REMS, the debut solo album by Nima Aghiani (one half of 9T Antiope with Sara Bigdeli Shamloo), still haunts me. It lingers and still I shudder, not because its onslaught of power noise is especially frightening on its own, but because of the emptiness that the noise clears, the clearing of a silent space in its pounding doom. From a glacial silence, it can bear witness to its own violence, as if with a tranquil compassion. Without silencing, it opens up a silence that intensifies its piercing pain, the strain between the silence and the noise filling me with an unsustainable dread. It collapses into an infinity of mirrors, shattered, shards, laced with entwining blood and blotted veins.
I’d like to write about the dread that reaches a convulsion now on Nocebo. I’d like to write about the kind of dread that prompts Blanchot, for instance, to write: Dread: ‘Do nothing, and it is still too much.’ The kind of dread that 9T Antiope conjures in Nocebo, as in the interstices of this whispered dialogue. A dread that sustains without collapsing the tension between a throbbing electronic doom and the mercurial, almost heavenly break in the clouds, where out of clear light, a fragment of violin quivers like a choir from afar. The dread that, like a silent scream, though silent, screams endlessly. The dread that even the scream can’t silence. The dread that even the scream can’t silence dread. The worse than dead and dying dread. The dread that I’d like to write about is the dread that, as soon as I write it, is the dread that writes me and I say nothing. In the panic of the heart’s hysterics, dread morcellates, hammers, pulverizes. It ravishes, slashes, seething, flesh, any pain to silence its silence; yet its calm, its indifference, its tranquility, from which I (it) witness my (its) frenzied horror with remorse is the utmost agony. Far worse than the ache, the gash, the pang is the silence, the swoon, the stillness of eyes with no beyond to their depth. The pain that severs the pity from the flesh, the silence from the doom, is dread, the dread of all dread, the dread no dying can free, no sleep can soothe.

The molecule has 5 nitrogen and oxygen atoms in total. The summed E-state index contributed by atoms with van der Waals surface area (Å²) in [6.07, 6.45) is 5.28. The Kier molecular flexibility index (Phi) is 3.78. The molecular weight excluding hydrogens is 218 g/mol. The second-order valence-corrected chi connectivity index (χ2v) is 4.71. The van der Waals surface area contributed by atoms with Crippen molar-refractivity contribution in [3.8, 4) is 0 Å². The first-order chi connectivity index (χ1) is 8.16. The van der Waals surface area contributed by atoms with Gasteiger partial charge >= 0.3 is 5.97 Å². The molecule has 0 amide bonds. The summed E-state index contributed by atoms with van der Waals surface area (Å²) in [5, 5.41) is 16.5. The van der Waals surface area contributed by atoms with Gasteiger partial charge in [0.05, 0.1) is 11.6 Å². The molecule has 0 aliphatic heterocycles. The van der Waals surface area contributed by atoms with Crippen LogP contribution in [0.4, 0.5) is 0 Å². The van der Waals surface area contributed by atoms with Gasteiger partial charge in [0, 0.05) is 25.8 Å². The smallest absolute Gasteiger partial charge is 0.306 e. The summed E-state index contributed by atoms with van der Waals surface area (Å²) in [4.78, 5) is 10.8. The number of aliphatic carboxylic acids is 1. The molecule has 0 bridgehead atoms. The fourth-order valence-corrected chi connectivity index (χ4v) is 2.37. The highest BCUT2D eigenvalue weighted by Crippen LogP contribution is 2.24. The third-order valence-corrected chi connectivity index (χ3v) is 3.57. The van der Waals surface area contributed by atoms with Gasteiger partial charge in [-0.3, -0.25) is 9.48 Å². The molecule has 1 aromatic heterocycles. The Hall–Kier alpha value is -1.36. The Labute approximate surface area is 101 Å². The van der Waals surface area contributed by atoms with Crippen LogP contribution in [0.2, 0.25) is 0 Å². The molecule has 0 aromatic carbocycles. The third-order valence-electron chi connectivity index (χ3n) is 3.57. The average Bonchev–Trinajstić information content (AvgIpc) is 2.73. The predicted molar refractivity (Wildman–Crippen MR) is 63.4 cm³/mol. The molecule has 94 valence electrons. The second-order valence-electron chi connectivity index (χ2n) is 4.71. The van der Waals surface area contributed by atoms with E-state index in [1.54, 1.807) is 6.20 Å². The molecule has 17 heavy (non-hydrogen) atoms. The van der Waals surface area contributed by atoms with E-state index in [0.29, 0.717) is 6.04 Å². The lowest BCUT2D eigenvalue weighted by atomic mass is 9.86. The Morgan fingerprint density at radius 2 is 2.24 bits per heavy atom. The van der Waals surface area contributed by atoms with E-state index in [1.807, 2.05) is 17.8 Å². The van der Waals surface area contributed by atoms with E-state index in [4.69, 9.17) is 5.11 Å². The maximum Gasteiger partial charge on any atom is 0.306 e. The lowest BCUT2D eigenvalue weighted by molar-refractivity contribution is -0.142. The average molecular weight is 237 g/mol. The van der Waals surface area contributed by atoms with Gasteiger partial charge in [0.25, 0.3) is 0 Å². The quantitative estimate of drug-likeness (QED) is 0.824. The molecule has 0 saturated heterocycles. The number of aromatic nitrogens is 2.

On Isthmus, the first of the triptych that Nocebo will endure, 9T Antiope conjured the arpeggiations of tintinnabulant strings as from Arvo Pärt’s most mournful requiems; here, reduced, they reach a tinnitus-laden pitch. Devoid of timbre, silence becomes a scream, which is deafening, laden with desolation. Glisteningly piercing, they hover and rend apart the shroud of pain’s noise, opening to no redemption, an unknown without escape. Here is from where the words come. Not sung in the clear enunciation of Syzygys’s haunted pop songs, but spoken, almost sardonic, the force of their saying as powerful as the noise under which they dissolve.
Where does this light end?
Where will the dark begin?
It drips into nothing
But somehow it makes a quiet sound
As it actually does hit something in the water
I know it hits nothing
That’s the sound nothing makes
Tastes like nothing
Smells like nothing
I know nothing very well